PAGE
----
Luxoid hip dysplasia is an important risk factor for the development of major complications in dogs undergoing THA.
No association was found between the grade of ED and the worsening of clinical signs.
There were specific alterations which could be caused by the different morphologies, aptitudes and abilities of each breed.
Conservative management and surgical management both require rehabilitation therapy.
Surgical strategies reduce pain through off-loading of the medial compartment.
The ventrodorsal hip flexed and not distracted view does not require human operators.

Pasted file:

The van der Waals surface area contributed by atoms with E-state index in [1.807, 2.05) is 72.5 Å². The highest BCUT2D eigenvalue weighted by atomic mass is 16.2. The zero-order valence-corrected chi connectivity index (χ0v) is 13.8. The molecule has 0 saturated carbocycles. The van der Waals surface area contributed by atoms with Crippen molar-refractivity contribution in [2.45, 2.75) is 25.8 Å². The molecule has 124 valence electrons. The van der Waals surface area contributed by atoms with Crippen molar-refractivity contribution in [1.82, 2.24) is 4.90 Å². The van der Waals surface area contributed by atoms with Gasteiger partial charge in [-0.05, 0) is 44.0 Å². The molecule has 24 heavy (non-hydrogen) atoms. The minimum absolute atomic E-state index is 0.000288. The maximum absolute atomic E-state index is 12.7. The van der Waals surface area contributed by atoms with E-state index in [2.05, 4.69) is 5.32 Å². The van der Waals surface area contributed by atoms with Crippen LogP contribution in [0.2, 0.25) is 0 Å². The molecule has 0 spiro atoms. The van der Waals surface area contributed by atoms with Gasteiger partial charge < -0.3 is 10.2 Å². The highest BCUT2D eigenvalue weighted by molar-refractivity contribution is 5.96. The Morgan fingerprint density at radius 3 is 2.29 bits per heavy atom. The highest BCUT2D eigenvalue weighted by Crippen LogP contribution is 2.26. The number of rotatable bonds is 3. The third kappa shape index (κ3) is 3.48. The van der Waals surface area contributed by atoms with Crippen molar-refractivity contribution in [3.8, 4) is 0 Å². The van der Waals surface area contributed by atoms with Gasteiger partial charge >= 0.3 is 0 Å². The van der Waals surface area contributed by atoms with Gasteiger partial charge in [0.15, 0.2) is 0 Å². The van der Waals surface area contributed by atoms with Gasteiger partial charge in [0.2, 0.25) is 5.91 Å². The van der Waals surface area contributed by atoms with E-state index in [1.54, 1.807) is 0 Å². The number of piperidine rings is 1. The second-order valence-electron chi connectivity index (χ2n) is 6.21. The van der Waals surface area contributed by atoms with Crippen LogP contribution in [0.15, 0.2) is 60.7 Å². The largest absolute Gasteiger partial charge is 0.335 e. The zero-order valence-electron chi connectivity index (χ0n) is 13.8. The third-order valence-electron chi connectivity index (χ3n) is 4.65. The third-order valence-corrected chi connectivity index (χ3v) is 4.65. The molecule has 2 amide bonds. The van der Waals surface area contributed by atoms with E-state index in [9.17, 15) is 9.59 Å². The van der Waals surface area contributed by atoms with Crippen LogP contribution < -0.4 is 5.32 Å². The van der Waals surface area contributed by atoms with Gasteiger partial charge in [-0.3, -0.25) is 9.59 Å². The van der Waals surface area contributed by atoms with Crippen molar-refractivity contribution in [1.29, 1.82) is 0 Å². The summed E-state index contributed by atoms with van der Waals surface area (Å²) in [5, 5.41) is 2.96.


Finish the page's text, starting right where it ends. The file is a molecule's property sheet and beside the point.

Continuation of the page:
This finding suggests that this simple, minimally invasive diagnostic technique has potential for discriminating dysplastic dogs from dogs with normal hips.
The Vezzoni modified Badertscher distension device technique allows for a reliable in-house evaluation of canine hip joint laxity